Well, Baldwin Wallace had a three / two program. You go three years at Baldwin Wallace, two years at Duke University, and you ended up with a forestry degree and bachelor’s from Baldwin Wallace, and a master’s from Duke. Well, while I was going through that program, I took a course in geology, and immediately changed my major. I wanted to be a geologist. I didn’t know what branch of geology I wanted to go into. The only thing that I knew was I was going to work outside, end of story. I love the outdoors. To this day, I love to hike and what have you. But I just really enjoyed the outdoors. So at any rate, in college, I changed my major to geology, and my faculty advisor, who was a very wise man, said, “Bob, if you’re going to get a job in any of the sciences, you’ve got to have a master’s degree.”

So I went on to Miami University in Oxford, Ohio, and got a master of science at Miami. Again, I still didn’t know exactly what I wanted to do in the field of geology. My faculty advisor and most of the folks at Miami ended up in the petroleum industry, but that didn’t really have a lot of appeal to me. When I got out of school with my master’s, the Vietnam War was getting started, so I volunteered for the US Air Force. By then I was married, and we had a little guy. I now have four children and seven grandchildren.

When I volunteered for the Air Force, I got accepted in Officer Candidate School, and they had assigned me a date when I would start in the Air Force and when I would go to basic training and officer’s school. About six weeks before I was supposed to go to school, I got contacted by my recruiter, and they said, “Bob, we’re rescinding your appointment, because things haven’t fired up enough in Vietnam.” It was 1964, and Vietnam hadn’t gotten really going. He said, “Anybody with dependents, and you’ve got two of them,” he said, “is not going to be accepted. We had to turn you down.” So I asked him, “Where would I have gone?” He said because of my background, I would have ended up at the Aeronautical Chart and Information Center [ACIC] in air photo intelligence. So I said, “Do they hire civilians?” And he said, “I don’t know. Why don’t you contact them? Here’s the contact information.” So I contacted ACIC in St. Louis, got a job as a civilian employee of the Air Force, working side by side with lieutenants that had the same background. While I didn’t get to get in the Air Force, I did work for them for two years in air photo intelligence. I enjoyed the work a lot. I love maps.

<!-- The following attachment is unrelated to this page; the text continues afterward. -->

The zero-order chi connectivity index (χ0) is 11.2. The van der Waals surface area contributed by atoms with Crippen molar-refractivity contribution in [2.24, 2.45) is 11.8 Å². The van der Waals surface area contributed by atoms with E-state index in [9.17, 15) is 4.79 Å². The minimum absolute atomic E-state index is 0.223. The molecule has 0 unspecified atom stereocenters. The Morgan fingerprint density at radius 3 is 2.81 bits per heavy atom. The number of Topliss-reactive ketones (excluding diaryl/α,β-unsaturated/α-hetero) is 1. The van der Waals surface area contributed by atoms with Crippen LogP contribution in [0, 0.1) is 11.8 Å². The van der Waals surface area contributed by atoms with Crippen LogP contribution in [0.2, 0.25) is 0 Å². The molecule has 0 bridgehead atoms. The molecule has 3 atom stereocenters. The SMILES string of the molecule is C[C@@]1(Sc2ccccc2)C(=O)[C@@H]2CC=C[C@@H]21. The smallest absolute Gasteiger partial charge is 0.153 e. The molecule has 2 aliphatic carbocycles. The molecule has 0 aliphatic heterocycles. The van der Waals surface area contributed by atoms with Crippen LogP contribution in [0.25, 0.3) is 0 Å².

I could see that at some point, I was going to have to leave this job. I started looking around, looking again in the geologic field, and found a job with the Department of Agriculture with the Soil Conservation Service. That was in cooperation with the Corps of Engineers, doing earth-fill dams, and that kind of thing. So I got into the construction industry as an engineering geologist, and ended up in Lincoln, Nebraska for a couple years, before they transferred me to Harrisburg, Pennsylvania, and finally to Pittsburgh. And in Pittsburgh, I’d been with the government long enough to know that I didn’t want to be a permanent government employee and began to look for other occupational opportunities. [laughter]

Burnett:

So, you’ve been moving around a lot with—

Freas:

Yes, when we came to Tennessee, it was our eighth state and eleventh location.

Burnett:

So, yeah. What’s that like, to have that kind of peripatetic existence?

Freas:

Well, most of those moves were made before we had children in school, so that was fairly easy. Our toughest move really was when we went from Pittsburgh to New Jersey when I took over operations for a mining company up there. That was hard, because we had—our oldest son was going into his junior year of high school, and he fought that move. Then when we came to Tennessee from New Jersey, my youngest daughter—I have two younger children, my youngest son was going into the tenth grade, and my daughter was going into her senior year. This wouldn’t have been too bad, because her best friend had already graduated, was a year ahead of her. But my daughter learned that the New Jersey schools were much better than the Tennessee schools, and she found she couldn’t take any of the classes she was signed up for. So she ended up graduating with a vo-tech degree because that’s all she could—she’d taken everything else that they had to offer. Now, Tennessee schools have come a long way since then, I’m happy to say. So when we got done she graduated from a high school, but a lot of her courses were at the vo-tech school.